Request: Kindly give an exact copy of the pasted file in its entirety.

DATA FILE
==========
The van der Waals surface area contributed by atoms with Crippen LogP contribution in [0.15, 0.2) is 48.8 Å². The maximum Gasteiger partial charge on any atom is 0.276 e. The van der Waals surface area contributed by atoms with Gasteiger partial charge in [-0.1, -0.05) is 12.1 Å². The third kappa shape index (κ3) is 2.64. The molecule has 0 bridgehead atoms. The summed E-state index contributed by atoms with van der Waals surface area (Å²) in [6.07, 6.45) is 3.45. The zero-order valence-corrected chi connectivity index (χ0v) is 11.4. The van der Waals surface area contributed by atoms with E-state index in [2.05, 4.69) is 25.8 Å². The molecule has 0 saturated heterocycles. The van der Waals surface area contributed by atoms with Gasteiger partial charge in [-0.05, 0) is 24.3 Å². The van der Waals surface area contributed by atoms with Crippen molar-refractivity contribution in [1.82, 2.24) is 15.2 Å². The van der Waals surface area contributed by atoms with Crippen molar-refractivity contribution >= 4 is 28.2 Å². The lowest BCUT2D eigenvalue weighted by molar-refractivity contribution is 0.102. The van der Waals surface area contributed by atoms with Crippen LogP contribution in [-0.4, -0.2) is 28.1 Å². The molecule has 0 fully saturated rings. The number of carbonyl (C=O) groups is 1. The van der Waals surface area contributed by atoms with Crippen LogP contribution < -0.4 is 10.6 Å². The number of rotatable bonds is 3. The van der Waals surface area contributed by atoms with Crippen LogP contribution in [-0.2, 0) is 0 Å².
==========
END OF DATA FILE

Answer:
The van der Waals surface area contributed by atoms with Crippen LogP contribution in [0.15, 0.2) is 48.8 Å². The maximum Gasteiger partial charge on any atom is 0.276 e. The van der Waals surface area contributed by atoms with Gasteiger partial charge in [-0.1, -0.05) is 12.1 Å². The third kappa shape index (κ3) is 2.64. The molecule has 0 bridgehead atoms. The summed E-state index contributed by atoms with van der Waals surface area (Å²) in [6.07, 6.45) is 3.45. The zero-order valence-corrected chi connectivity index (χ0v) is 11.4. The van der Waals surface area contributed by atoms with E-state index in [2.05, 4.69) is 25.8 Å². The molecule has 0 saturated heterocycles. The van der Waals surface area contributed by atoms with Gasteiger partial charge in [-0.05, 0) is 24.3 Å². The van der Waals surface area contributed by atoms with Crippen molar-refractivity contribution in [1.82, 2.24) is 15.2 Å². The van der Waals surface area contributed by atoms with Crippen molar-refractivity contribution >= 4 is 28.2 Å². The lowest BCUT2D eigenvalue weighted by molar-refractivity contribution is 0.102. The van der Waals surface area contributed by atoms with Crippen LogP contribution in [-0.4, -0.2) is 28.1 Å². The molecule has 0 fully saturated rings. The number of carbonyl (C=O) groups is 1. The van der Waals surface area contributed by atoms with Crippen LogP contribution < -0.4 is 10.6 Å². The number of rotatable bonds is 3. The van der Waals surface area contributed by atoms with Crippen LogP contribution in [-0.2, 0) is 0 Å².